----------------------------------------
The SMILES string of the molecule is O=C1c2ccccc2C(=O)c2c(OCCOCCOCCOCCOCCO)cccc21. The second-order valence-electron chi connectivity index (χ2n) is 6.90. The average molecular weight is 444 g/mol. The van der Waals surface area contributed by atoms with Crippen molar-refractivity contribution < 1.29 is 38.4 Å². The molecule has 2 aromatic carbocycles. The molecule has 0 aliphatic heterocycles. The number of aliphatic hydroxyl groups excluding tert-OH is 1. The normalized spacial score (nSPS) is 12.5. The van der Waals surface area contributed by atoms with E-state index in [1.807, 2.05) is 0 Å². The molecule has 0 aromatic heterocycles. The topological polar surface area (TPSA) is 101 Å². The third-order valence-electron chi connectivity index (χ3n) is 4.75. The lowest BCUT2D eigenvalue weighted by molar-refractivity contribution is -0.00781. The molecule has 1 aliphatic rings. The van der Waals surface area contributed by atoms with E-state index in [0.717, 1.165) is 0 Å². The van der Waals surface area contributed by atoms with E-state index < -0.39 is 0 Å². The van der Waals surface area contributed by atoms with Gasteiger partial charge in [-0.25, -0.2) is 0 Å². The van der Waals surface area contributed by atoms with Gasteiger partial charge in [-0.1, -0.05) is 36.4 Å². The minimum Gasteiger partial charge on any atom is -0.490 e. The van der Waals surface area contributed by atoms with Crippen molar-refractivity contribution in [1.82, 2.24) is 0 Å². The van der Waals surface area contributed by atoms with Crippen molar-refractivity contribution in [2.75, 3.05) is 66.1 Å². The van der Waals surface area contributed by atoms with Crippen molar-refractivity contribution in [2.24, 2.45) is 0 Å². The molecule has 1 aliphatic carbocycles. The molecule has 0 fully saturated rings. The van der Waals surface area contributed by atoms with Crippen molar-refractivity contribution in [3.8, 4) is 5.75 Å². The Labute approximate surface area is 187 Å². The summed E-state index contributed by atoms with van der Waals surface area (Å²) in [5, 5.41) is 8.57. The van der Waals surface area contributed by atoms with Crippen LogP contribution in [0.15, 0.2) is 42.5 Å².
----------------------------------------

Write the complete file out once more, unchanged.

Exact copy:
The SMILES string of the molecule is O=C1c2ccccc2C(=O)c2c(OCCOCCOCCOCCOCCO)cccc21. The second-order valence-electron chi connectivity index (χ2n) is 6.90. The average molecular weight is 444 g/mol. The van der Waals surface area contributed by atoms with Crippen molar-refractivity contribution < 1.29 is 38.4 Å². The molecule has 2 aromatic carbocycles. The molecule has 0 aliphatic heterocycles. The number of aliphatic hydroxyl groups excluding tert-OH is 1. The normalized spacial score (nSPS) is 12.5. The van der Waals surface area contributed by atoms with E-state index in [1.807, 2.05) is 0 Å². The molecule has 0 aromatic heterocycles. The topological polar surface area (TPSA) is 101 Å². The third-order valence-electron chi connectivity index (χ3n) is 4.75. The lowest BCUT2D eigenvalue weighted by molar-refractivity contribution is -0.00781. The molecule has 1 aliphatic rings. The van der Waals surface area contributed by atoms with E-state index in [0.717, 1.165) is 0 Å². The van der Waals surface area contributed by atoms with E-state index < -0.39 is 0 Å². The van der Waals surface area contributed by atoms with Gasteiger partial charge in [-0.25, -0.2) is 0 Å². The van der Waals surface area contributed by atoms with Gasteiger partial charge in [-0.1, -0.05) is 36.4 Å². The minimum Gasteiger partial charge on any atom is -0.490 e. The van der Waals surface area contributed by atoms with Crippen molar-refractivity contribution in [1.82, 2.24) is 0 Å². The van der Waals surface area contributed by atoms with Crippen molar-refractivity contribution in [2.75, 3.05) is 66.1 Å². The van der Waals surface area contributed by atoms with Crippen molar-refractivity contribution in [2.24, 2.45) is 0 Å². The molecule has 1 aliphatic carbocycles. The molecule has 0 fully saturated rings. The van der Waals surface area contributed by atoms with Crippen molar-refractivity contribution in [3.8, 4) is 5.75 Å². The Labute approximate surface area is 187 Å². The summed E-state index contributed by atoms with van der Waals surface area (Å²) in [5, 5.41) is 8.57. The van der Waals surface area contributed by atoms with Crippen LogP contribution in [0.15, 0.2) is 42.5 Å².